Found keyboard mapper. Patching...
Saving comment at 0x1a4d0
micah@carrot:~/robot$ python robot_odyssey_patcher.py original/TUT.EXE TUT.EXE -k
Copy protection not found.
Found blitter loop. Patching...
Found keyboard mapper. Patching...
Saving comment at 0x11380
micah@carrot:~/robot$ python robot_odyssey_patcher.py original/LAB.EXE LAB.EXE -k
Found copy protection. Disabling...
Found blitter loop. Patching...
Found keyboard mapper. Patching...
Saving comment at 0x152a0

Now run PLAY.EXE in Windows, DOSBox, etc. You should see the game running at a steady 8 FPS, and the non-numpad arrow keys should work.

Experiment with the options! The “-h” option gives you a full list of the available setitngs. For example, if you want the game to run a bit faster, you might add “-f -r 10“. This will run the game at 10 FPS, and speed it up when there’s keyboard input. Remember to add “-p” if you’re running in the Windows DOS emulation.

This patcher may also work for games other than Robot Odyssey, which were based on the same engine. For example, Gertrude’s Secrets and Rocky’s Boots. You may have to leave off the “-k” option, since these games don’t necessarily use the same keyboard mapping as Robot Odyssey.

Enjoy exploring Robotropolis!

Real mode to protected mode inside the timer ISR

This rocks:


It’s the insane little trampoline I wrote last year in order to make real-mode BIOS calls from my toy protected mode OS, Metalkit. It’s full of all kinds of awesome and scary things.

So today, I just had occasion to try making a BIOS call from inside the timer interrupt, and it works! (Both in a VMware VM and on the physical laptop I tried it on.) Woohoo!

So now I have this spiffy little app that tests VESA BIOS palette manipulation:


Here’s a screenshot of it running in VMware and QEMU. It doesn’t work correctly in QEMU. Not sure why yet- it could just be that their VESA BIOS doesn’t support command 0x09.

If you want to try it yourself (on a VM or a physical machine), here’s a 4 kB precompiled binary. You can either use it as a floppy disk image or a GRUB multiboot image.

(Yes, this is a great example of the sort of dorky thing that gets me excited on a regular basis 😉

Introducing Metalkit

Metalkit is another of my random side-projects. It’s a very simple library for writing programs that run on IA32 (x86) machines on the bare metal. It isn’t an operating system, but it does contain some of the low-level pieces you might use to create one.

I created it partly for fun and for the challenge, and partly to use as a framework for low-level hardware testing at work. It is open source, released under an MIT-style license.

Features currently include:

  • A 512-byte bootloader that works either as a floppy disk MBR or a GNU Multiboot image. When you build a program with Metalkit, the same binary image can be used either as a raw floppy disk image or as a “kernel” image in GRUB. This makes it easy to use your programs on virtual machines (VMware, QEMU), emulators (Bochs), or real machines.
  • Basic PCI bus support. You can scan for PCI devices, find out what resources (I/O ports, memory, IRQs) they have, and poke at their configuration registers.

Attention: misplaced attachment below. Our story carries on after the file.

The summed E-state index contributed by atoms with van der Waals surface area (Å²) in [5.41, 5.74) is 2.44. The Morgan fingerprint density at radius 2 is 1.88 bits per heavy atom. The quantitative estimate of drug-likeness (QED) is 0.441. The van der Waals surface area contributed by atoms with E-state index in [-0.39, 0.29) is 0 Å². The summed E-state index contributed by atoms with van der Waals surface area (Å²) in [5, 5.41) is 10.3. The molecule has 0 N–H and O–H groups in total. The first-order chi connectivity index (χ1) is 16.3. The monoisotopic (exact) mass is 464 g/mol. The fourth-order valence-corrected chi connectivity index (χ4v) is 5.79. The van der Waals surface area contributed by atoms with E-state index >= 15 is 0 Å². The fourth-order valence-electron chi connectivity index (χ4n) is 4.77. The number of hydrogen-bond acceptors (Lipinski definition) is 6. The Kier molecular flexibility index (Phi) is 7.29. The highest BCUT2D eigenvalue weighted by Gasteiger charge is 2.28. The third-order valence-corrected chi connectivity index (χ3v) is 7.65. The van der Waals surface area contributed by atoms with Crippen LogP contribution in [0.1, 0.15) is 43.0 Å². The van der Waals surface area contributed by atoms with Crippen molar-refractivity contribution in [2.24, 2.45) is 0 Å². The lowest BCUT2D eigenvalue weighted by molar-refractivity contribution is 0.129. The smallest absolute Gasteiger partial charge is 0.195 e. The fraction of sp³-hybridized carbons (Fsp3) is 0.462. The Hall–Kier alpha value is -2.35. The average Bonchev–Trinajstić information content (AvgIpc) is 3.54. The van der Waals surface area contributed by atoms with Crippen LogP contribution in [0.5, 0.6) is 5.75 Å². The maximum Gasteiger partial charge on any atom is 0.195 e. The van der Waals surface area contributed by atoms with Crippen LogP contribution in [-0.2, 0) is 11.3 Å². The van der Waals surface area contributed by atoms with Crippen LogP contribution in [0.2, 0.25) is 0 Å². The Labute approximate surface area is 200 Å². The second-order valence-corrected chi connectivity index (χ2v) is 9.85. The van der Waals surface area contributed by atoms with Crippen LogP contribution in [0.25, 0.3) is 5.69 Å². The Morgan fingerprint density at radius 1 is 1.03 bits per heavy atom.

• VGA text mode.
  • A very tiny zlib-compatible decompressor, the “puff” reference implementation of DEFLATE.
  • Low-level support for the PIT timer.
  • A small, efficient, and powerful interrupt subsystem. ISR trampolines are assembled at runtime, saving space in the binary. Any ISR can execute the equivalent of a longjmp(3) on return, making simple thread context-switching very easy. Includes basic PIC interrupt routing. Includes default fault handlers which dump CPU registers and the stack any time an unhandled fault occurs.

Metalkit could be useful for educational purposes, because programs written with Metalkit are extremely small and self-contained. This example is a complete Metalkit program which lists all devices on the PCI bus:

#include "types.h"
#include "vgatext.h"
#include "pci.h"
#include "intr.h"

    PCIScanState busScan = {};


    VGAText_WriteString("Scanning for PCI devices:\n\n");

    while (PCI_ScanBus(&busScan)) {
        VGAText_Format(" %2x:%2x.%1x  %4x:%4x\n",
        busScan.addr.bus, busScan.addr.device,
        busScan.addr.function, busScan.vendorId,


    return 0;

This example compiles to a 2962-byte image, and uses only about 1500 lines of library code. This is great for educational purposes, because it is practical to understand the purpose of every byte in that compiled image– and when this example is running, that’s the only code running on your computer.

Another example included with the source is a simple pre-emptive thread scheduler implemented in 152 lines of C. Metalkit itself doesn’t know anything about threads or multitasking, but it’s possible to use Metalkit’s interrupt trampoline as a thread context switch. This example creates two busy-looping threads. Each thread prints its name, and the “Task 2” thread also increments a counter. The example switches threads round-robin style on every timer interrupt. Here’s the tiny example running in Bochs:

If you want to play with Metalkit, all you need is an x86-compatible PC and a copy of the GNU toolchain (GCC and Binutils). Source code is now at https://github.com/scanlime/metalkit.
Also, if you’re interested in OS development or just hacking on the bare metal, the OSDev.org Wiki is an invaluable resource.